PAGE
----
The shoe that started the Foamposite revolution has returned, and it’s as futuristic today as it was back in the day.
[Prof’s Note: This review was originally published way back in November of 2000. I’ve resurrected it because the Foamposite Pro and One are dropping in a couple of, er, interesting colorways this month. Check Sneaker News for release dates and pics of the new models.]
Truth be told, back in the day was not all that long ago. The original Foamposite was released in 1997 and a variant of that shoe, the Foamposite One, was Penny Hardaway’s signature shoe in that year.
At the time of its release, the Foam Pro represented the pinnacle of sneaker technology. It incorporated a large, carbon fiber midfoot support plate that wrapped up along both the lateral and medial sides of the foot; a full-length Zoom Air sole unit; and, of course, Nike’s unique Foamposite technology.
In a nutshell, Foamposite is a composite construction consisting of a thin layer of polyurethane (PU) foam encased within a skin-like outer shell. It’s about as different from conventional shoe construction as a CD is from an 8-track, and the result is a one-piece upper with deeply unique properties. For one thing, unlike more traditional materials like leather or textile, Foamposite doesn’t stretch. It can, however, change shape, and this is what allows Foamposite-based shoes to mold around your foot over time.
If your dogs are wide, the Foam Pros will be uncomfortable to start. But if you can stand the break-in period—which will likely last through multiple wearings—you’ll end up with a shoe that feels like it was poured around each foot. Adding to the comfort factor is a full-length “Dynamic-Fit” innersleeve built into the shoe’s inner. The innersleeve is nearly seamless and provides just the right amount of cush around the foot. The somewhat rigid Foamposite material also means you get plenty of support at the ankle.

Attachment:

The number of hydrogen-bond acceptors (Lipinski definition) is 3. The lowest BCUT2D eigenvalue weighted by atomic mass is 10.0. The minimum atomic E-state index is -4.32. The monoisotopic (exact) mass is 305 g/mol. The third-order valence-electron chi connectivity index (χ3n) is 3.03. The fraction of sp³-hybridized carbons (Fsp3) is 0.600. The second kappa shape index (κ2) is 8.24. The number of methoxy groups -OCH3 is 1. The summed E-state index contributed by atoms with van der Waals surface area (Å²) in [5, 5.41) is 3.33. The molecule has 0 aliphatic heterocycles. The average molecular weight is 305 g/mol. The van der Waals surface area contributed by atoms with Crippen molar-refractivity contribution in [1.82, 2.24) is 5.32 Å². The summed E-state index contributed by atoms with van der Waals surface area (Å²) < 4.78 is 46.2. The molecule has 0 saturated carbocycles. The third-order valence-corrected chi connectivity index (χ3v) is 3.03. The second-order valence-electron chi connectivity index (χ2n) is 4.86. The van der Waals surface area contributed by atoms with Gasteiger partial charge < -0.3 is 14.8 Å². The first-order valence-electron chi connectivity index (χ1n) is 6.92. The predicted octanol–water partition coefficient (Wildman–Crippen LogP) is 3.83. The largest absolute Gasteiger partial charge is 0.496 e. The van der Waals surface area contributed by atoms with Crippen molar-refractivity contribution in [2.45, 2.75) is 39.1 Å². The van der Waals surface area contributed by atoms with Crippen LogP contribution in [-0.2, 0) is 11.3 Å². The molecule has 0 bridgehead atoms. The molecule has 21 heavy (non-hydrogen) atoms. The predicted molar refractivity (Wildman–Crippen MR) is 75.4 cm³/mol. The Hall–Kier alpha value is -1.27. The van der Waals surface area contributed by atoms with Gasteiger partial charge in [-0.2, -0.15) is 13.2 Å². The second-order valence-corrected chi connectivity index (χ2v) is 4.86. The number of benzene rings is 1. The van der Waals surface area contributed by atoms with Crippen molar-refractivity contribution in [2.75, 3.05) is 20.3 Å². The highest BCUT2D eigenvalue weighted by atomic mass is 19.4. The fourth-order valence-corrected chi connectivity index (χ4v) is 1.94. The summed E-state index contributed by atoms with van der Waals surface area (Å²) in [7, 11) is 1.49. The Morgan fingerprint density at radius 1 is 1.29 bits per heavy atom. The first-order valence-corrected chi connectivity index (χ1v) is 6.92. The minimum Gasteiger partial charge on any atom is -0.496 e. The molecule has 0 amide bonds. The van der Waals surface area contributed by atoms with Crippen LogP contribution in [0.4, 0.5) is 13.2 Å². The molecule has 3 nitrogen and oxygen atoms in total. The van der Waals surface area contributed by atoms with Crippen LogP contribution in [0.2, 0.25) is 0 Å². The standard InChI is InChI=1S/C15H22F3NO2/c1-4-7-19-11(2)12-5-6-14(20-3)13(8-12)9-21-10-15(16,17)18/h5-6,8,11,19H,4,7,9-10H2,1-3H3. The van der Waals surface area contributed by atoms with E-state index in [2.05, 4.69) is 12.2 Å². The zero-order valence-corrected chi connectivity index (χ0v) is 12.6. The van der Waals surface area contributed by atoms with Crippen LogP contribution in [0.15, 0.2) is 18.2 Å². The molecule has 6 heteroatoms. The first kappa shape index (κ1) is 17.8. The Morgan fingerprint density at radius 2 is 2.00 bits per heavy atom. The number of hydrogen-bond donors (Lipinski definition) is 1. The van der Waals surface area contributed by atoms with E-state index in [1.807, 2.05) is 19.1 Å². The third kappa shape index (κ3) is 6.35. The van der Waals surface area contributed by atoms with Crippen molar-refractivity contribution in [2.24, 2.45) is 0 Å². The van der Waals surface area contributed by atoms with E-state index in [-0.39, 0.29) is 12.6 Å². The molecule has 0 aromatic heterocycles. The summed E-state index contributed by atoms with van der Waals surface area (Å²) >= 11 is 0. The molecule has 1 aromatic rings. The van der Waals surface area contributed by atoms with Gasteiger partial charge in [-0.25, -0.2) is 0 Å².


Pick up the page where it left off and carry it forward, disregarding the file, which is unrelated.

Sandwiched between the upper and the outsole is a full-length Zoom Air unit (something you don’t see much of any more) and a large carbon fiber midfoot support plate. The carbon fiber plate extends further forward towards the forefoot than in most contemporary shoes. I think it’s meant to work in the same way as the Air Jordan XI’s carbon fiber spring plate, making the forefoot of the shoe very stiff. During my test wearings this wasn’t a problem, but with extended wear the stiffness may lead to foot fatigue for some. On the flip side, the combination of a full-length Zoom Air unit and the large carbon fiber plate provides excellent midfoot support—peeps with weak arches will like this shoe a lot.
The carbon fiber plate also helps make the Foam Pro a very stable shoe. This stability, in tandem with the unique properties of the Foamposite upper, come together to make the Foam Pro an awesome shoe for players who do a lot of cutting and slashing to the basket. Because the shoe is so stable and the upper (eventually) molds around your foot, you can make moves without worrying about turning an ankle or beating up your toes. I gave the shoe all I had in terms of cutting and stopping short, and it never disappointed or surprised me. This is a good thing.
The one knock on Foamposite construction, aside from the potentially uncomfortable break-in period, is its weight. And, unfortunately, the Foam Pro doesn’t manage to skirt this: at 19.9 ounces per shoe in a men’s 11, it is a heavy shoe. This, combined with the stiffness at the forefoot, could make it feel clunky and overly restrictive for lighter players.
To sum up, the Foamposite Pro is a blast from the past that’s as great today as it was three years ago. It shows how truly remarkable Nike’s Foamposite technology can be when combined with the right components, but also highlights how little the technology has progressed since its debut. There’s also the issue of price, which is steep. There are better performance options to be had for less money, but if you’re a sucker for tech or are a bigger guard or forward who loves to cut and slash to the basket, the Foam Pro is still like nothing else on the market.
Who’s Worn It
Penny Hardaway (G- then with the Orlando Magic); Mike Bibby (G- then with the University of Arizona Wildcats)